Just a reminder, these posts are not legal advice. This site is the personal blog of Mark Radcliffe and the opinions expressed are those of Mark Radcliffe and not those of his clients, DLA Piper or the clients of DLA Piper.

About Me:

Mark Radcliffe

I have been practicing law in Silicon Valley for over thirty years assisting startups and global companies develop and market innovative products and services. I have participated in multiple business cyles in Silicon Valley from hardware to software to internet to cloud. My projects have included developing the dual licensing business model for open source startup, developing the original domain dispute resolution policy for NSI and assisting Sun in open sourcing the Solaris operating system. Recently, I served on the US Japan Innovation and Entrepreneurship Council (one of ten members) to develop a plan to encourage the innovation in Japan and the United States. I have been working with the same attorneys since 1986 although we have merged with other law firms several times. I am now a partner at DLA Piper, a (relatively) new global law firm formed in 2005 from the merger of three law firms. The firm now has 4200 lawyers in 31 countries and 77 cities. My experience in corporate securities (particularly venture capital) and intellectual property enables me to assist companies structure the financing and intellectual property strategy for developing ane exploiting a new product or service. I and my team work with fifty startups at one time as well as Global Fortune 100. I have been fortunate enough to work with companies in software, cloud computing, semiconductor, health care IT and Web 2.0.

Open source has now become ubiquitous, yet management of its use remains uneven. The recent Forrester Research report at LinuxCon notes that 2010 was the year of using open source to improve business process execution speed and company growth. The adoption of open source has decreased in importance because open source is now so widely adopted. 

            Recently, Dell had problems with compliance with its Stark tablet This case illustrates critical lessons in open source management: (1) diligence is essential and (2) open source has many free lance enforcers who are checking compliance. Dell used the Android operating system in the tablet.  Dell failed to comply with the terms of the GPLv2 to make available the source code with the object code even though everyone “knows” that the Android operating system is licensed under the Apache license. As Black Duck noted in a recent report on Android software, the Android operating system is based on the Linux operating system and has 185 sub components which use nineteen different open source licenses.   The compliance failure was first noted by Harald Welte of gpl-violations. Harald is one of the “free lance” enforcers of the GPL.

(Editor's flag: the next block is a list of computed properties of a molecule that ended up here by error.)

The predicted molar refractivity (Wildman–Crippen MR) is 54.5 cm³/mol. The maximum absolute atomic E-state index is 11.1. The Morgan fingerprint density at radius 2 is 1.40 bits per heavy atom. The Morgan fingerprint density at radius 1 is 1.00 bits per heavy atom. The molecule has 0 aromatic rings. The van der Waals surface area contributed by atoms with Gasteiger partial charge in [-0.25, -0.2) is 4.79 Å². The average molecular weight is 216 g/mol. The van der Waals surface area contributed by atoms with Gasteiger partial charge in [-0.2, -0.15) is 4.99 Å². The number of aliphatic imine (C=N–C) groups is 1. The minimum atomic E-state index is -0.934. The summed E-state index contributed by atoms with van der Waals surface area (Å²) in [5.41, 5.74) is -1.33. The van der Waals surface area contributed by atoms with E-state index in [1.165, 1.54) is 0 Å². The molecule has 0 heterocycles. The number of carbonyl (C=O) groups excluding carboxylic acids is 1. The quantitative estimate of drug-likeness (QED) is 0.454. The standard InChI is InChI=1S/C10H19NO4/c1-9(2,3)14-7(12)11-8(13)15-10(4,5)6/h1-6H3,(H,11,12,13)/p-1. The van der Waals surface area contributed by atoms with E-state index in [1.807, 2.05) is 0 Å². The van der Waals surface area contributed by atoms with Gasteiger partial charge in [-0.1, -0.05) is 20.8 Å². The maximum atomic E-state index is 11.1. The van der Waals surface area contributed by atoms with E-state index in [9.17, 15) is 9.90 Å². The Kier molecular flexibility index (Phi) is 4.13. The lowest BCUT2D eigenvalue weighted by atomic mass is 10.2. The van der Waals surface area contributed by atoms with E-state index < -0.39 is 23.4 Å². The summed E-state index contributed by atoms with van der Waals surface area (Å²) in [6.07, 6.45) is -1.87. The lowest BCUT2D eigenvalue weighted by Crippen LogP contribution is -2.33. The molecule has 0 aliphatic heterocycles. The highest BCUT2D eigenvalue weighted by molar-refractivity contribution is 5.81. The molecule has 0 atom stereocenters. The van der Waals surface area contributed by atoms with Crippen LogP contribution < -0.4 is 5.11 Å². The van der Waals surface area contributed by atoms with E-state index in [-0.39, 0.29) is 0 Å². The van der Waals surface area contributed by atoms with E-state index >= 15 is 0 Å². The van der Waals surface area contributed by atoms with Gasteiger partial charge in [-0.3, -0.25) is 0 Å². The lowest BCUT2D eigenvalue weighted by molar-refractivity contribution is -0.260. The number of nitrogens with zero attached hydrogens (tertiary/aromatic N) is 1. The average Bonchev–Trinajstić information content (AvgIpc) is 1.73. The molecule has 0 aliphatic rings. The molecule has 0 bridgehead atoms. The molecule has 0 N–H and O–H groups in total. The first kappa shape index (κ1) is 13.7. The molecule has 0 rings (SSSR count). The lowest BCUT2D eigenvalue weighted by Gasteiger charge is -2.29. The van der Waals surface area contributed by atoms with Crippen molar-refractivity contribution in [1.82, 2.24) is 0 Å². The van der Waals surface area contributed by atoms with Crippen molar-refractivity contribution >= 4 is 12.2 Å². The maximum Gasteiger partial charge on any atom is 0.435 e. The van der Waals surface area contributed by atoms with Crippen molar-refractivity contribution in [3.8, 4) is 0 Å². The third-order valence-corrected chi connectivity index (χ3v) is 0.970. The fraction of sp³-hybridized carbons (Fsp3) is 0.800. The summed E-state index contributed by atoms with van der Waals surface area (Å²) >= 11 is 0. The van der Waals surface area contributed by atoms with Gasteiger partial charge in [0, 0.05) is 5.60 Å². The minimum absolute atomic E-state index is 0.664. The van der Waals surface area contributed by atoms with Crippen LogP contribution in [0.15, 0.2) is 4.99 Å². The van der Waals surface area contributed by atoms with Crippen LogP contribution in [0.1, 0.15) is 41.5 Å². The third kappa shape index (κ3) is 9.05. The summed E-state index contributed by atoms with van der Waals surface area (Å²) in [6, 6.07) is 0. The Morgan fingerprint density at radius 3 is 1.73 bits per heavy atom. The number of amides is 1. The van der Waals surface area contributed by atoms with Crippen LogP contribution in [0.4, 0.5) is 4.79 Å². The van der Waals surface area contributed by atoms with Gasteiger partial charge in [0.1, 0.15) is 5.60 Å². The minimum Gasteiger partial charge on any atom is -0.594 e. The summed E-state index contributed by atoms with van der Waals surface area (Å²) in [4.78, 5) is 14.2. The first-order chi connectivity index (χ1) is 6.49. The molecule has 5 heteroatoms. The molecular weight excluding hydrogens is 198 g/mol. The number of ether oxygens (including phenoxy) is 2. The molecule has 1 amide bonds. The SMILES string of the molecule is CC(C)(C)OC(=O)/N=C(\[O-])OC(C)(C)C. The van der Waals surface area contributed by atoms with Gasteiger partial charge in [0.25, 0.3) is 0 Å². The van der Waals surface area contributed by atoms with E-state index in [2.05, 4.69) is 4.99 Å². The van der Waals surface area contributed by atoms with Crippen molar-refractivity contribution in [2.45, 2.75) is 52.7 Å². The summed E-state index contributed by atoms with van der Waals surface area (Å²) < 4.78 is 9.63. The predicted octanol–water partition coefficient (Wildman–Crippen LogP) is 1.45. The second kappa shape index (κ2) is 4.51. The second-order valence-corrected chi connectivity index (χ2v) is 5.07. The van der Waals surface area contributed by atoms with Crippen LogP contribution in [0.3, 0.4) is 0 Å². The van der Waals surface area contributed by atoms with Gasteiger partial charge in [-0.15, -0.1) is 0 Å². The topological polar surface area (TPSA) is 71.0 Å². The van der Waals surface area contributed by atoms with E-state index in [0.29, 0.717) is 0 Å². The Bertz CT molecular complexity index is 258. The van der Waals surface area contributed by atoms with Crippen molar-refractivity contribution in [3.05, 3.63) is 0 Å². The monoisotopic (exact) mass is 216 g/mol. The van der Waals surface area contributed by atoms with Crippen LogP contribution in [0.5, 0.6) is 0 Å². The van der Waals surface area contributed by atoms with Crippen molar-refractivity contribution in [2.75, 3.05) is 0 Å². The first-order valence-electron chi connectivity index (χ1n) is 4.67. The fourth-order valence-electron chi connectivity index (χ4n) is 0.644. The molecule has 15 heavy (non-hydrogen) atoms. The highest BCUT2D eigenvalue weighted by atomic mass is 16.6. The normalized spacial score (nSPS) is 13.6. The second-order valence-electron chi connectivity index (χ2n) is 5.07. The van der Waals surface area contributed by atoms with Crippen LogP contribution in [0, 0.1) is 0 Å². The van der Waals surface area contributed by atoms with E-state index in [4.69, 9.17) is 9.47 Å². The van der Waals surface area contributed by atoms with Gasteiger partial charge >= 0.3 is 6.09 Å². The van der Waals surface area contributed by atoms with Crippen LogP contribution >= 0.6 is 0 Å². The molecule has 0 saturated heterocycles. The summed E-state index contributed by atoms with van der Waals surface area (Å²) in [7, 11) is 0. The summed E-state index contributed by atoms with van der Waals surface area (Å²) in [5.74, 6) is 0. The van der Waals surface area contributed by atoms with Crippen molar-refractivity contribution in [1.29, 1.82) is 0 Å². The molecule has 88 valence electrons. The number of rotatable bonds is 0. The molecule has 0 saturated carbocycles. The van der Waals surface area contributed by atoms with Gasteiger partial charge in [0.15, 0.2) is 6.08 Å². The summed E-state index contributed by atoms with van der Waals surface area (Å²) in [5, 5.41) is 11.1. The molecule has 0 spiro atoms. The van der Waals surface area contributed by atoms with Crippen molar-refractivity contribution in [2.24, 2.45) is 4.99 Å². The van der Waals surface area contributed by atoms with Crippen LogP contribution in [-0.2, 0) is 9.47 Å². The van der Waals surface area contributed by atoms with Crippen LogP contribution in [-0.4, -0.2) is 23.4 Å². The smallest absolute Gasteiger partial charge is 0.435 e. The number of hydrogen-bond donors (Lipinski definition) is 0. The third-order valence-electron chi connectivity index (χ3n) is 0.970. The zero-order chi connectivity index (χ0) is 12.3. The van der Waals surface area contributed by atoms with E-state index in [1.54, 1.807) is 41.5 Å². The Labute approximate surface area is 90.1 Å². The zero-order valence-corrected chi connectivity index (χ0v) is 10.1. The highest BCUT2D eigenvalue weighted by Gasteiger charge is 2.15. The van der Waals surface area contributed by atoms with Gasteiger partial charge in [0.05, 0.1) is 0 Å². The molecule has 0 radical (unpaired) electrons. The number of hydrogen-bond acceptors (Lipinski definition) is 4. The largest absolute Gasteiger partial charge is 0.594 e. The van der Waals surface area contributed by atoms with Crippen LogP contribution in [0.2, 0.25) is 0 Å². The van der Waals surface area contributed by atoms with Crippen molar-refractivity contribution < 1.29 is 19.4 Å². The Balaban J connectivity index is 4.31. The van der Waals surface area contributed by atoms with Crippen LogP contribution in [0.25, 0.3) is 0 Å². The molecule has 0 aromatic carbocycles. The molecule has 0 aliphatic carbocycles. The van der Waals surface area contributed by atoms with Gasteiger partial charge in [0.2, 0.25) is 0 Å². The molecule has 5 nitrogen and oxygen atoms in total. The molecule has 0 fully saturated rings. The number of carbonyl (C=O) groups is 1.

The industry is responding to these challenges through a number of initiatives.

             1.         The Linux Foundation working with the Fossology project has developed: the Software Package Data Exchange™ (SPDX™) specification is a standard format for communicating the components, licenses and copyrights associated with a software package

             2.         The Linux Foundation has developed tools to assist in determining and managing open source 

             3.         HP has made its open source scanning tools available through Fossology

             4.         GPL violations has made its binary scanning tools available

             5.         Project Harmony is an informal group of lawyers and industry members who are discussing the role of contribution agreements in open source projects. The discussion ranges from the appropriateness of contributor agreements to the use of assignment or licenses in contribution agreements.

 Linux Foundation is also preparing a checklist for compliance which will be available in the fourth quarter of 2010.  These efforts should make compliance simpler over time, but it is important for companies to participate in these efforts to make them more effective.


Olliance Group and DLA Piper are proud to announce that Airbus, a European consortium producing the Airbus family of passenger aircraft will present a business case with the support of the Eclipse Foundation at the Think Tank Sept 28 & 29. Among the topics to be addressed are; long-term community support models, shared innovation between industry, vendors and the community, and open source in supply chain management. With more than five years of strategic use of open source, Airbus will present sophisticated questions for the Think Tank audience to deliberate. This will be a practical discussion of the opportunities and challenges presented by open source for large enterprise organizations with unique requirements. We think that this addition will continue the Open Source Think Tank tradition of focusing on practical solutions to real world problems.  To learn more about the Open Source Think Tank, please go to